I recently had a conversation with one of our partners, Craig Justice, Director of Worldwide Channel Sales at SmartDraw, about pricing strategies. Our partner doesn’t use price to compete with and I fully agree with this strategy. “We have a unique product; there’s no need for us to compete on price,”
Justice also added “Our target customer is the ‘business user’ — if the customer needs our easy to use graphics solution, they will purchase it. Price is rarely an issue in the purchase decision.”
Make A Quick Buck
The possibilities of increasing number of sales when lowering your prices are obvious, but what happens in the long run?
It is very likely that the value of your product will be perceived at the price you set. The reason for this is that software products are generally very difficult to value. This is because there are so many factors determining the perceived value of your product such as your brand, offered support, product features, product image, competitor prices, your target market, word-of-mouth and many other factors.
I would even go as far as to say that they have a different value to each client based on how, what for and how often the products are used.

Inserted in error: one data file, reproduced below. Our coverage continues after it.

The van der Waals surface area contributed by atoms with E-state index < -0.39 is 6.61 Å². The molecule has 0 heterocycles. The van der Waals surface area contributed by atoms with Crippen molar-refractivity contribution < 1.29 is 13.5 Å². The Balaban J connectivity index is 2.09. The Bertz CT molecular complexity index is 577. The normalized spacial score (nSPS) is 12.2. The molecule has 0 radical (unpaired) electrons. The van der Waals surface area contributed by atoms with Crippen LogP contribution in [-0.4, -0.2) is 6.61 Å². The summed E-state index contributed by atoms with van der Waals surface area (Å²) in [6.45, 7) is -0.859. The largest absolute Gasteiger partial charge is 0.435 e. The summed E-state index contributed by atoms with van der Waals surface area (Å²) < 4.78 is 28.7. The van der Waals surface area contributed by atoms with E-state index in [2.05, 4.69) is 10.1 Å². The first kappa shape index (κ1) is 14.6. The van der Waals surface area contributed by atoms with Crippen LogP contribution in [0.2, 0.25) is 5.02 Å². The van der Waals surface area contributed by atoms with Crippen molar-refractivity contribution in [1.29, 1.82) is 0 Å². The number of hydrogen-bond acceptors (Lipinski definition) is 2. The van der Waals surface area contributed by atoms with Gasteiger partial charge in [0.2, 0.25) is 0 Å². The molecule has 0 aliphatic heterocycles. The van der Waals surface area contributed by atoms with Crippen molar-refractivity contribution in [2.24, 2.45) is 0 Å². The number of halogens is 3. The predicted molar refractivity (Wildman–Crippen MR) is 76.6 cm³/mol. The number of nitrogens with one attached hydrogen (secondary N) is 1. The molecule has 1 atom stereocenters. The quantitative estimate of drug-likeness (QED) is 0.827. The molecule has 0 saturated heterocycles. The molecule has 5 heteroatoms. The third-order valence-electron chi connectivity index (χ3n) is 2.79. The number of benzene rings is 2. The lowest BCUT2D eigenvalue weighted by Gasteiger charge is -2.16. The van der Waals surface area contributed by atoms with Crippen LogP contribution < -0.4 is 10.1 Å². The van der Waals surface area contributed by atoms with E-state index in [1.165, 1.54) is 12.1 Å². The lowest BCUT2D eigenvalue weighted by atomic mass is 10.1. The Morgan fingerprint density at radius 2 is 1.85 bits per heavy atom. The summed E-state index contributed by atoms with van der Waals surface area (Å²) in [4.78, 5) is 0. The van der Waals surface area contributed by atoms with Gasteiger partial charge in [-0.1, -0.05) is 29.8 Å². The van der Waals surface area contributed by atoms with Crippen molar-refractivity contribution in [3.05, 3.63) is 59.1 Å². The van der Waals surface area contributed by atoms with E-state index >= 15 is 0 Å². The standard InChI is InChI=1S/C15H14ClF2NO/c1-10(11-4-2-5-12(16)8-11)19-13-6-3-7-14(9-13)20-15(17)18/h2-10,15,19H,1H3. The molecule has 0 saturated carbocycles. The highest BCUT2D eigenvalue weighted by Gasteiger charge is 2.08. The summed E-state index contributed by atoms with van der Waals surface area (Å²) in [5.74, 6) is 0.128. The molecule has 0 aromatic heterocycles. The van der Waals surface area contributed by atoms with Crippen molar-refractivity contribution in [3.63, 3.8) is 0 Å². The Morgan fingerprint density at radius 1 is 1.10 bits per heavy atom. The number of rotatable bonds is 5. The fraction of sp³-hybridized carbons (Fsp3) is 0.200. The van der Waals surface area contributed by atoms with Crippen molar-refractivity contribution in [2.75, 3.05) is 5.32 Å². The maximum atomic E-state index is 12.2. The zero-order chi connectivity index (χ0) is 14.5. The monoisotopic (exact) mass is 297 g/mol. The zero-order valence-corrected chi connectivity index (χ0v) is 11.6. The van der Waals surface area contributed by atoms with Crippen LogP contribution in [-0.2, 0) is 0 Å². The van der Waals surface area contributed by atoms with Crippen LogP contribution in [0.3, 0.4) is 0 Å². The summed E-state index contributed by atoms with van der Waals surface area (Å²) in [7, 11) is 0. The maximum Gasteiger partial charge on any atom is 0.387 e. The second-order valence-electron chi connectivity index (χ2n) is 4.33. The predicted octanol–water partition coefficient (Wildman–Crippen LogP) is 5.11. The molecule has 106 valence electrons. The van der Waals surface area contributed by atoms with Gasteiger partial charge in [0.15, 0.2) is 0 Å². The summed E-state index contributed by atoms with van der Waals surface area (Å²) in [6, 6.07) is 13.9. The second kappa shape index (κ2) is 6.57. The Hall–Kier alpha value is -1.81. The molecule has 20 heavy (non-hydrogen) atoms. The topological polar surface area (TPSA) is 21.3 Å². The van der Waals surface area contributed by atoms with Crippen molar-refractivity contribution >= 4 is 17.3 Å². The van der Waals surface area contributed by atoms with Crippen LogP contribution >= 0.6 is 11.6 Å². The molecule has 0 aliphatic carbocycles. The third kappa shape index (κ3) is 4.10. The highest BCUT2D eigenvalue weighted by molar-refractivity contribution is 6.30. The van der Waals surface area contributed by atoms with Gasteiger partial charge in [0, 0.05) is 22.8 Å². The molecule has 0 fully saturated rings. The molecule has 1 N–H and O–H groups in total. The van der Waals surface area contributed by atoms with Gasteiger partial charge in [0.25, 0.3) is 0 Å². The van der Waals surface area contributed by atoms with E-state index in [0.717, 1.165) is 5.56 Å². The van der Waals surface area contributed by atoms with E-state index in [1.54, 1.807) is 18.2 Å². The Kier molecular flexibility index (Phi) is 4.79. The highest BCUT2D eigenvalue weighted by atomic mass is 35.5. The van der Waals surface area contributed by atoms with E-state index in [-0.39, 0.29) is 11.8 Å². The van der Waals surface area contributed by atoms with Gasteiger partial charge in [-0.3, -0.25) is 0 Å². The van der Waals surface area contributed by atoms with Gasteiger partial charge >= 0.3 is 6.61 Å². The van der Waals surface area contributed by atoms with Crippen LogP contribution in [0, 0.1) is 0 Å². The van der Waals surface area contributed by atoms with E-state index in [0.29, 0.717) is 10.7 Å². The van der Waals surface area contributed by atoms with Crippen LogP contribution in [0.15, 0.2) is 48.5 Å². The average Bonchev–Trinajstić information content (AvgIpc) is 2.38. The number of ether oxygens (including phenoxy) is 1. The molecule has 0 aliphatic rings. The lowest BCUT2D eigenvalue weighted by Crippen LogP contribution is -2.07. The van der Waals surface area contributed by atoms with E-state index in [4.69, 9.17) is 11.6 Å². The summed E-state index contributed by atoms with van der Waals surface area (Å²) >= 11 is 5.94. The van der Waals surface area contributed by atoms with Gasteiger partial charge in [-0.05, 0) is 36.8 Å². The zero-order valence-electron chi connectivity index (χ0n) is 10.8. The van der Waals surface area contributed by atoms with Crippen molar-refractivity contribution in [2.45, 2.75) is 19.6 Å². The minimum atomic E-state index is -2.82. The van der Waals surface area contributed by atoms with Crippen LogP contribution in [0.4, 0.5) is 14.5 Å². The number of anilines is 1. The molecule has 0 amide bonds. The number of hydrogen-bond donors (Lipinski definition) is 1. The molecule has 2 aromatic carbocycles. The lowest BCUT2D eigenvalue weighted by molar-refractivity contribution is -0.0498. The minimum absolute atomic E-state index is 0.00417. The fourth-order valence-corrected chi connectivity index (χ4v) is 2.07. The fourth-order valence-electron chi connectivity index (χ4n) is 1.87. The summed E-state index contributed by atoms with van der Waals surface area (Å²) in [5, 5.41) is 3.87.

Price = Perceived Value
This all means that the price becomes a very important factor in setting the perceived value in the clients mind. And by lowering your price you then lower the perceived value of your product.
So if you have a chance to run a campaign which adds to the perceived value instead of lowering your price you should definitely take the high road. (I will cover ways to add value to your software product in future articles.)
It is also important that you extend these limitations of price competition to your resellers, affiliates and other partners because their pricing strategies and tactics also influence the perceived value of your product directly.
Limited Time Offer
If you still choose to lower prices, you should always try to accompany the offer with a reason why and limit the offer to a shorter period of time. If done correctly you will have a client stating “I got this product valued at $49.00 for $39.00, what a deal!” And your perceived value is still intact.
That said, there are occasions where a lower-price strategy can be interesting, for example if you have the opportunity to tie the client closer to you by a maintenance agreement. But that’s for another time.
You may reprint or distribute this article as long as you leave the content and this information intact. This Article was written by Peter Gillberg and published at http://softwaremarketingsecrets.com